• Face Massage: Self-touch is soothing and helps release tension. Find a comfortable seat. Let your fingertips come to your face and massage freely. Follow your own intuition, but some good places to start are the massater muscle (where the upper and lower jaw meets), the temples, the third eye center, and the tragus (the thick piece of cartilage at the front of the ear). 
  • Eye Movements: Eye movements have a big impact on the vagus nerve. Take your hands toward the base of your skull. Massage this space, where the vagus nerve travels into your brain. Gently cradle your head in your hands. Let your eyes look all the way to your left elbow. Listen and feel for any sensations. Slowly center your eyes and release the arms. Repeat again with the eyes looking right. 

Neck and Shoulders

The upper body is an easy place for the body to put trauma, we hold so much here anyway (not just physical trauma but psychological trauma). Shoulder and neck tension can move up into the head resulting in tension headaches, which are no fun!

  • Shoulder Shrugs: From a comfortable seat, inhale to draw the shoulders up by the ears and exhale powerfully to soften them back down.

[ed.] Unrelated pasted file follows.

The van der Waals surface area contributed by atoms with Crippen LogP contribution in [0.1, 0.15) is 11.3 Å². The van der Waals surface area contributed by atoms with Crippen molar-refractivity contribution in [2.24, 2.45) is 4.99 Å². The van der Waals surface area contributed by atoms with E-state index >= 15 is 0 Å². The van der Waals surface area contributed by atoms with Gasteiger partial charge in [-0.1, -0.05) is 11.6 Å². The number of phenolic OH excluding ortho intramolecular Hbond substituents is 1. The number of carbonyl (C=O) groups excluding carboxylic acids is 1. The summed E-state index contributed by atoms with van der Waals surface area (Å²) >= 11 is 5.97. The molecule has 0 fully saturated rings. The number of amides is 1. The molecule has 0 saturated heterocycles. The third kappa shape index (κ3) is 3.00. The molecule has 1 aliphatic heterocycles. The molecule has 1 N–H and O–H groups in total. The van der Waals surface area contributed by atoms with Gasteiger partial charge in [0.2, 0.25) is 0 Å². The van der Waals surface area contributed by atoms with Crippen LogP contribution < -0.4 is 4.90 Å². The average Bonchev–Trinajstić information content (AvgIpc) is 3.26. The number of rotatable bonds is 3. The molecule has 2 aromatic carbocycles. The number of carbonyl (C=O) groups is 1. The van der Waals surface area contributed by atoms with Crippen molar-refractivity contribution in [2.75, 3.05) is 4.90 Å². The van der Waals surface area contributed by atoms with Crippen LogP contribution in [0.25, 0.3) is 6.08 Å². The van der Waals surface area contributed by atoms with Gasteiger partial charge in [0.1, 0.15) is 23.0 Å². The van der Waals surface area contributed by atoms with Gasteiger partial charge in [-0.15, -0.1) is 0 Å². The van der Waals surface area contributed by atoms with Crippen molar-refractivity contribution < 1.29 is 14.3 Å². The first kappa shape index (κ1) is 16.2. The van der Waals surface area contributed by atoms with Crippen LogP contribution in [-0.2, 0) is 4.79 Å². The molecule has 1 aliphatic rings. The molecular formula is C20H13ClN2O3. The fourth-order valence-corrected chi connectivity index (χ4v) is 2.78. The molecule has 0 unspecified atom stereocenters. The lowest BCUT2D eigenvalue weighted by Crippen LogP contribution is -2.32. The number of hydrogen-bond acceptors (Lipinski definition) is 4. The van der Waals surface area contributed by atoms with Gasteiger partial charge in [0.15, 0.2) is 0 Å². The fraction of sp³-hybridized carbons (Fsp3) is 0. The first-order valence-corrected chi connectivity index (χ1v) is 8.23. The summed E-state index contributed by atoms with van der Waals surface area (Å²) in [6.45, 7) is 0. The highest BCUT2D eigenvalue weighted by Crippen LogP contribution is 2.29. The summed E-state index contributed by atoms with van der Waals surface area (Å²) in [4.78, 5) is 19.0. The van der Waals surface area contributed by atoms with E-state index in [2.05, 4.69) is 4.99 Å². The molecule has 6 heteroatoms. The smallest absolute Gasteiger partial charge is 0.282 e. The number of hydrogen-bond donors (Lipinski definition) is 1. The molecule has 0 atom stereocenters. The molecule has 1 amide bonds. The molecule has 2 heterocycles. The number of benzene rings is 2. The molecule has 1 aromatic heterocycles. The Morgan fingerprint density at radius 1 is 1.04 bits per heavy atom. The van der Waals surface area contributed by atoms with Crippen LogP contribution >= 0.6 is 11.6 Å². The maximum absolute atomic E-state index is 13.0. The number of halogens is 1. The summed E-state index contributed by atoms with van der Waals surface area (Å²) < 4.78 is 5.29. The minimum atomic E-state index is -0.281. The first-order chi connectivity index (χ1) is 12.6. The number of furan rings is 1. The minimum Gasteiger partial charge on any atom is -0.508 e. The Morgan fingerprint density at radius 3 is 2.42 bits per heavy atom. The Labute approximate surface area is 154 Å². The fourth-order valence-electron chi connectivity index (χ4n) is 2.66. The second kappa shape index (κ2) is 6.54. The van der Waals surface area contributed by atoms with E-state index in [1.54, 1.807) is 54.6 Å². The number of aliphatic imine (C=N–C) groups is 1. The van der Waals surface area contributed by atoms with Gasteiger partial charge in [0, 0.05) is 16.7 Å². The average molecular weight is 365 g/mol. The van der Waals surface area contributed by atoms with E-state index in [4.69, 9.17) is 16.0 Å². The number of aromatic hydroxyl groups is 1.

• Head and Neck Turns: From a comfortable seat, inhale to turn your head to look to your left and exhale to your right. 
  • Thread the Needle: Begin on hands and knees. Inhale deeply and reach the right arm out to the side. Exhale to weave it under your body. Come onto the right shoulder and side of the face. Keep the hips over the knees, a little behind, or all the way back toward your heels. Breathe deeply here for a deeper stretch before using the breath to switch to the left side. 

Chest and Heart

When your heart is hurt you have a natural tendency to close it off. The muscles of the chest get super protective. Sometimes the chest becomes sunken and the heart literally feels heavy. This can result in dysregulation of the breath or heart palpitations. Opportunities to open the heart and practice breathing exercises (pranayama) can help release some of that negative energy.